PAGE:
How a Bridge Loan Can Help You Buy Your Next House
Some or all of the mortgage lenders featured on our site are advertising partners of NerdWallet, but this does not influence our evaluations, lender star ratings or the order in which lenders are listed on the page. Our opinions are our own. Here is a list of our partners.
A bridge loan, sometimes called a swing loan, makes it possible to finance a new house before selling your current home. Bridge loans may give you an edge in today’s tight housing market — if you can afford them.
Bridge loans at a glance:
20% equity in your current home required.
Six- to 12-month terms.
High interest rates and fees.
Best in areas where homes sell quickly.
What is a bridge loan?
In a perfect world, your current house would be under contract to sell before you made an offer on a new one. Proceeds from the sale provide a down payment for the next house and voilà! You’d move seamlessly from one house — and mortgage — to the next.
But we don’t live in a perfect world.
Bridge loans give you the option to take more time between transactions by letting you access your home equity before you sell, says Jerrold Anderson, vice president of residential lending at Alliant Credit Union.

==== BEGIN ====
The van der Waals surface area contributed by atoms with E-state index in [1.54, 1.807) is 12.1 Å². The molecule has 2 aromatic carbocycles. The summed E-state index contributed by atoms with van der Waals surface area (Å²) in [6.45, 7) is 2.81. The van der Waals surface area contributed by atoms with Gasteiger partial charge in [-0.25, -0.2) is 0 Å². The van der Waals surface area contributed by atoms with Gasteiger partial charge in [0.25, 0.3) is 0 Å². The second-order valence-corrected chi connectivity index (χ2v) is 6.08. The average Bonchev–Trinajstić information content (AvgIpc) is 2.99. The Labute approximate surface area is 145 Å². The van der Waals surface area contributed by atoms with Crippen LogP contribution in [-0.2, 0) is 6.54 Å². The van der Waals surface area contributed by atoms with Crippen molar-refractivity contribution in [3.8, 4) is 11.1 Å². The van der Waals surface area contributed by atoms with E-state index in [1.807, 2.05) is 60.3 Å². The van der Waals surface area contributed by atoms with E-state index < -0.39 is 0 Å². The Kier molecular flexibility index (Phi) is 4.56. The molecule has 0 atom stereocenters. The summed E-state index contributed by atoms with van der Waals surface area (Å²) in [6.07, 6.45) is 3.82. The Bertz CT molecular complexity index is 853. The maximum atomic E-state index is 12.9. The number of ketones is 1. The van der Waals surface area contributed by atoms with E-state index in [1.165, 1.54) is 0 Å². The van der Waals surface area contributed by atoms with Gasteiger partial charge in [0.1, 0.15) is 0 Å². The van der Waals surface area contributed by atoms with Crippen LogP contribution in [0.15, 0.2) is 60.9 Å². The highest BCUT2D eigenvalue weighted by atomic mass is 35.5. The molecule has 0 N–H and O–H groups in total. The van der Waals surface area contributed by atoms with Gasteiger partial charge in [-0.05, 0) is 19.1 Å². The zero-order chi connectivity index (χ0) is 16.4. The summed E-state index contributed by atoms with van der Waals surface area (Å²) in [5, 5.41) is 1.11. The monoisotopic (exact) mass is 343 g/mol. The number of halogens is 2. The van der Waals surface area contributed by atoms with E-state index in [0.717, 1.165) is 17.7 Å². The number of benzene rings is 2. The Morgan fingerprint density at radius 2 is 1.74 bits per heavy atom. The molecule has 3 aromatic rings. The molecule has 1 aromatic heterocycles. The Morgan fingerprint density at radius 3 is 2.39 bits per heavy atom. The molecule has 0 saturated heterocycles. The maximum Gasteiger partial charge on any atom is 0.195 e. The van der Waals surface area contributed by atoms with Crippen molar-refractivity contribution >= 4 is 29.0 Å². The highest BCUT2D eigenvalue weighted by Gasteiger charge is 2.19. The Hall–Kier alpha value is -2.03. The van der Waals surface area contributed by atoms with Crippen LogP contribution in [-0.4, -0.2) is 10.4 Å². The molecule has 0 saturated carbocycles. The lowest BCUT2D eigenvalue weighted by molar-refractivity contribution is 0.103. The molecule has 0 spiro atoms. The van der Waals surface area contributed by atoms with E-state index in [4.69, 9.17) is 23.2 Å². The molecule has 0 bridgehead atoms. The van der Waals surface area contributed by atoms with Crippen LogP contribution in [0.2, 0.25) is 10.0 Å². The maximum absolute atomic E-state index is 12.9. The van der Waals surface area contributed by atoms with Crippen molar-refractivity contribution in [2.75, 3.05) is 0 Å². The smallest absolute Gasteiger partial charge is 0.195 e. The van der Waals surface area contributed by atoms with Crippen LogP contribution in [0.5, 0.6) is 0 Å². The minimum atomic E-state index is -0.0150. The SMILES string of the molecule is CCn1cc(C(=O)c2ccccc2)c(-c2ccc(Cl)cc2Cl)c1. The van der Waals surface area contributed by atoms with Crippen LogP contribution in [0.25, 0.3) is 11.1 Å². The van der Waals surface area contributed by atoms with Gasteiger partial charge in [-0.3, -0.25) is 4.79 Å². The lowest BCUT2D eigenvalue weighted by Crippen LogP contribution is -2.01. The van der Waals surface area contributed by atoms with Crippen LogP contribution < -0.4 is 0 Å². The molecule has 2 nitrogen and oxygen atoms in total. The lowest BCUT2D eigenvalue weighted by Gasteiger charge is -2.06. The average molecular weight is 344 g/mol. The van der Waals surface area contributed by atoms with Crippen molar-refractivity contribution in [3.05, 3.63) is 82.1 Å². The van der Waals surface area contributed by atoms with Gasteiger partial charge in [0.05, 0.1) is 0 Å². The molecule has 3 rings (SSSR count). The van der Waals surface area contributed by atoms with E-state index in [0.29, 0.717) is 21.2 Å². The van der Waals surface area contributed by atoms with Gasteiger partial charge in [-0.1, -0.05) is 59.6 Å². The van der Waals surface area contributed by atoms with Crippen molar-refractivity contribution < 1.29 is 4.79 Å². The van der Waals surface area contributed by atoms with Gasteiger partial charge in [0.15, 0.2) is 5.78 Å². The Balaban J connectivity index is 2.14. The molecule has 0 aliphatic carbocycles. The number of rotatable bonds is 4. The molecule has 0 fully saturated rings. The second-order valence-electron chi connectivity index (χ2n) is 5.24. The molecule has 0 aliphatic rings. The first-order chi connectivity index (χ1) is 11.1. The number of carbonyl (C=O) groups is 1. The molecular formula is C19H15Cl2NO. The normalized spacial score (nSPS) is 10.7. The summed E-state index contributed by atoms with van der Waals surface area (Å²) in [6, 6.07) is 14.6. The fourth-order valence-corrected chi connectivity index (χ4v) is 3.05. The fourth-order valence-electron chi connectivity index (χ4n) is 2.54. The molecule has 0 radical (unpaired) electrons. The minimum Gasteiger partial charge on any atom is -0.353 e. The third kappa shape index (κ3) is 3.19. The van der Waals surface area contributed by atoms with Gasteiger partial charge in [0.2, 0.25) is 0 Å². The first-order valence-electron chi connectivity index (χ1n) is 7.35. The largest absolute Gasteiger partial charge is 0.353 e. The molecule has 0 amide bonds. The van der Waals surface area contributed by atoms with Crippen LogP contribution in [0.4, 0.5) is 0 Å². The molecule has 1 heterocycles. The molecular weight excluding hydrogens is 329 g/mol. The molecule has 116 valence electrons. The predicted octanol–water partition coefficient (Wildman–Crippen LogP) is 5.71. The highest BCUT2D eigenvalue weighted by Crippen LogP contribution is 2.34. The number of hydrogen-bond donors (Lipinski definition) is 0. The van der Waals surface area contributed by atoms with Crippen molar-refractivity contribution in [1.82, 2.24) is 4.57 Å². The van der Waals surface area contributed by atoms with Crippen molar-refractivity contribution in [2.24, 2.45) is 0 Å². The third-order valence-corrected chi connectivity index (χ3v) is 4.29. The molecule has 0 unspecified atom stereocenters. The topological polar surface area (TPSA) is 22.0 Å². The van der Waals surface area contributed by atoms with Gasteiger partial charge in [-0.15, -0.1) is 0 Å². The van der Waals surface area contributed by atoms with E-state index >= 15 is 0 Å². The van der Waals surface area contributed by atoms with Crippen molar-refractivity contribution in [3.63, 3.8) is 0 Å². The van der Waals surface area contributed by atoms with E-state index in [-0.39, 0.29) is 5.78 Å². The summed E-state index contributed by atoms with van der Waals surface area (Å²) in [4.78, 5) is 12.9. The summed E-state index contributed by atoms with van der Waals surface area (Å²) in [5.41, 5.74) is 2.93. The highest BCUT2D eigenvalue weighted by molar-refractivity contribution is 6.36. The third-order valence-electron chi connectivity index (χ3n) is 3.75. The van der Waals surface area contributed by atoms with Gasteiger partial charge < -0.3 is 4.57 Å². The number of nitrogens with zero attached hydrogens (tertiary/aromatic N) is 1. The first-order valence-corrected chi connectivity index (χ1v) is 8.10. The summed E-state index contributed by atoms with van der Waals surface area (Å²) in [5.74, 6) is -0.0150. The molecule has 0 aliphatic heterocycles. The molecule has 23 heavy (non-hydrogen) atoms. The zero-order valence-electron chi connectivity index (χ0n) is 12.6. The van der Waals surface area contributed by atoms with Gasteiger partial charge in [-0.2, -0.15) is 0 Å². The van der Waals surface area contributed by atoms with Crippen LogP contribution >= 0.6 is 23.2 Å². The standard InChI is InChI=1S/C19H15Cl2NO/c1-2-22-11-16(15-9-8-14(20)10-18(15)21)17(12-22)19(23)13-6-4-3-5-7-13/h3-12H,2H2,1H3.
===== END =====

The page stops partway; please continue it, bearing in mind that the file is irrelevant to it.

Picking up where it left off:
“Bridge loans help you avoid making a contingent offer on the home you want to buy.”
And in doing so, bridge loans help you avoid making a contingent offer on the home you want to buy. Sale-contingent offers let you back out of the contract if your current home doesn’t sell, and they make sellers nervous.
In markets where sellers often get multiple offers, those that come with conditions may not be able to compete against offers from buyers who already have the funds.
How bridge loans work
When applying for a bridge loan, expect the same credit and debt-to-income requirements as a mortgage.
Most bridge loan lenders won't go above an 80% loan-to-value ratio, or LTV, says David Alden, president and COO of First Savings Mortgage in McLean, Virginia. So you’ll need to have at least 20% equity in your current home for a bridge loan to be an option.